Okay, the Finder:



    I agree with the need for Finder to be threading-aware.



    The column view is indeed an option, but it's not very handy if you have to switch from list view to column view, and back all the time. Why the list view? For the extra file info and the sorting options, which is often neccessary. E.g, first sort the column by type, then choose the files which are of type PHP, and then move them. With column view this is not possible.



    - A breadcrumb navigation on top that is "spring loadable" is very nice, but then again, as a user, you have to keep your left mouse pressed all the time. Spring folders are cool for a short "trip", but if you have to move through a fairly complex folder structure, it becomes a burden.

    Bad metaphor or not, cutting-pasting works like a charm. Never had any data loss, never was confused....it simply works.



    - It would be very cool to have the option to show the path in a text input field. Often used in Windows, it allows you to skip all the clicking, and e.g change:



    /myfolder/myA/myB/myC/myD/haha/nice/

    in

    /myfolder/myA/myB/myC/myD new/haha/nice/



    without actually going through the folder structure.

    Again, a time saver compared to something that already is possible with

    the Finder, but doesn't work as well. If you press the shortcut for "go to folder" on the Finder, it shows your last input value.

    Besides the fact it would be more logical to integrate this in the Finder window, not a seperate popup, its much more convinient to show the current path in this input box.



    - Path Finder (cocoaTech) uses a dropstack. You throw files into a small area, then go to your destination folder, and you move them out of the dropstack again. Handy, but it is flawed because you can't "see" the different stack items (kind of an array). Hard to explain, you'll need to try it and place 2 or 3 selections of files in it.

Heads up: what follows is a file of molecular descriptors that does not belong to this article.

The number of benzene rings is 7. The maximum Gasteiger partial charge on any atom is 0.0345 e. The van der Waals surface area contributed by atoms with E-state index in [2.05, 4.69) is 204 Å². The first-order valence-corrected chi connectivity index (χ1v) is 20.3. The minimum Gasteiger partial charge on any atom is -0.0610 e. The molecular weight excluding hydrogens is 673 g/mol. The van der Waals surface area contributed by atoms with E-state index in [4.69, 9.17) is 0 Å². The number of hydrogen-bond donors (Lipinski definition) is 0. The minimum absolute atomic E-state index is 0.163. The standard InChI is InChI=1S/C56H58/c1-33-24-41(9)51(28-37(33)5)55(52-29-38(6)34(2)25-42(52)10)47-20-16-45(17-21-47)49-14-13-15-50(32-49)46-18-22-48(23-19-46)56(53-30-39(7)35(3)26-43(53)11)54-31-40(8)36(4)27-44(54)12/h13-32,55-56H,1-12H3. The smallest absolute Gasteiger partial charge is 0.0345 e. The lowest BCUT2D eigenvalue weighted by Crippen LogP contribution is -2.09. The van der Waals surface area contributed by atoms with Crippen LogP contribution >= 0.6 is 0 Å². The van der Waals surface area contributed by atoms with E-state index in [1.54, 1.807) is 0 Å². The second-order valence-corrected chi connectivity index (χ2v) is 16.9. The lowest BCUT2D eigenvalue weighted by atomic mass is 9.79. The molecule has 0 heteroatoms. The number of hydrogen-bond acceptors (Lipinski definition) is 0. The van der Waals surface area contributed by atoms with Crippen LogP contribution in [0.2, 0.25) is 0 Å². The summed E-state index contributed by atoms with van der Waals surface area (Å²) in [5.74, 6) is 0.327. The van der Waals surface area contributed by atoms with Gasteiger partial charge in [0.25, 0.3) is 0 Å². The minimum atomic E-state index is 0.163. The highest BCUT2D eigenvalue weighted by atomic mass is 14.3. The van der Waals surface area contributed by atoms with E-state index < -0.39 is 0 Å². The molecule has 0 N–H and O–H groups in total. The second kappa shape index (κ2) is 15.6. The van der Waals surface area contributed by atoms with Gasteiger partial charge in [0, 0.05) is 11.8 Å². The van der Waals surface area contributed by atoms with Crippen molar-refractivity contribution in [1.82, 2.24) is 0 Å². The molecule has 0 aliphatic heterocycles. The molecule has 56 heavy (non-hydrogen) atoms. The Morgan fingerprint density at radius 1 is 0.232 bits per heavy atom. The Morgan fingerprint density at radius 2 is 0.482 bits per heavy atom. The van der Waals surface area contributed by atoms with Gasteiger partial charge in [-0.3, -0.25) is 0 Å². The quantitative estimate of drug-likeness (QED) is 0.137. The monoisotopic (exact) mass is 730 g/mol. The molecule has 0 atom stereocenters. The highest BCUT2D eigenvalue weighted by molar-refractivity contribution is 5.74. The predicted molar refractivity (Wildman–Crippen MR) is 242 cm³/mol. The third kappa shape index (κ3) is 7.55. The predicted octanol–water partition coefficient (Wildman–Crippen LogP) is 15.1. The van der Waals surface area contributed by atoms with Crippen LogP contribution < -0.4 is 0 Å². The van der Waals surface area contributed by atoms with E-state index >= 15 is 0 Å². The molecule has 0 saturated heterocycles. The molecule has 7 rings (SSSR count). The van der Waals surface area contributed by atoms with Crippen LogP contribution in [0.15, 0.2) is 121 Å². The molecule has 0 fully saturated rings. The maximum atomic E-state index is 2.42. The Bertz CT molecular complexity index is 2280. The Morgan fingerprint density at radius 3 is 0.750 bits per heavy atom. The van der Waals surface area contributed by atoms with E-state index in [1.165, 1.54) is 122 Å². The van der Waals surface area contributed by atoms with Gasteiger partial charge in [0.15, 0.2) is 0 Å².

• Reply 30 of 99
    chuckerchucker Posts: 5,089member
    Quote:

    Originally posted by dacloo

    Chucker, you should replace "CH" with "S", then your username fits your behaviour. Saying "yes, yes it is" is nothing more than trying to piss someone off. Or sarcastic remarks about "the expand button" and so forth.

    Well done. You killed the post.



    Good job completely not responding to my response.



    Please explain to me, for example, what you meant by "and why can't I simply enter a path I want to go to,", when clearly you can.



    Quote:

    Now go back and play with your dolls.



    Never had any, and at my current age, it would be someone unusual, if not inappropriate.
  • Reply 31 of 99
    lundylundy Posts: 4,466member
    Quote:

    Originally posted by Mike Eggleston

    Ah ha!! Freaking sweet!! Thanks! I love knowing more things about my Mac!!



    Again, a thousand thanks!!




    Or, just command-click on any Finder window title in the title bar of the window, and the path to where you are will appear, and you can choose any of the breadcrumbs to go to that directory (this feature left over from I think OS 7 or 8 ).
  • Reply 32 of 99
    placeboplacebo Posts: 5,767member
    It works for open documents as well. Command-click the icon in the titlebar of ANY document or finder window and it'll show you what folder hierarchy that document is at the end of.
  • Reply 33 of 99
    mr. hmr. h Posts: 4,870member
    Quote:

    Originally posted by dacloo

    On Windows I simply do CTRL-X, go to the parent folder and then CTRL-V.

    Please don't get me started on "how inconsistent and dangerous it is", because it isn't. That's nonsense.




    It is not nonsense. It is either inconsistent, or it is dangerous. If you implement it so that it properly follows the cut-paste metaphor, then it is dangerous as it is easy to accidentally delete a file. If you change the implementation so that it doesn't follow the cut-paste metaphor (as Windows does), to make it less dangerous, then it is inconsistent.



    As I said in another thread a while ago:



    Quote:

    Originally posted by Mr. H

    There is a devastatingly simple solution: Have a feature called "move" that has a keyboard shortcut that isn't command-x. Now this can have the same functionality as Windows' file cut and paste, without being called cut and paste, without using the same keyboard shortcut as cut and paste, and therefore not violating any metaphors or introducing any UI inconsistencies.



    Quote:

    Originally posted by dacloo

    2. Why Finder opens 'classic-look' folders when I am using spring-folders? You know, windows without the top buttons (like when you click on the icon on the right-top of a Window). Now THATS inconsistent.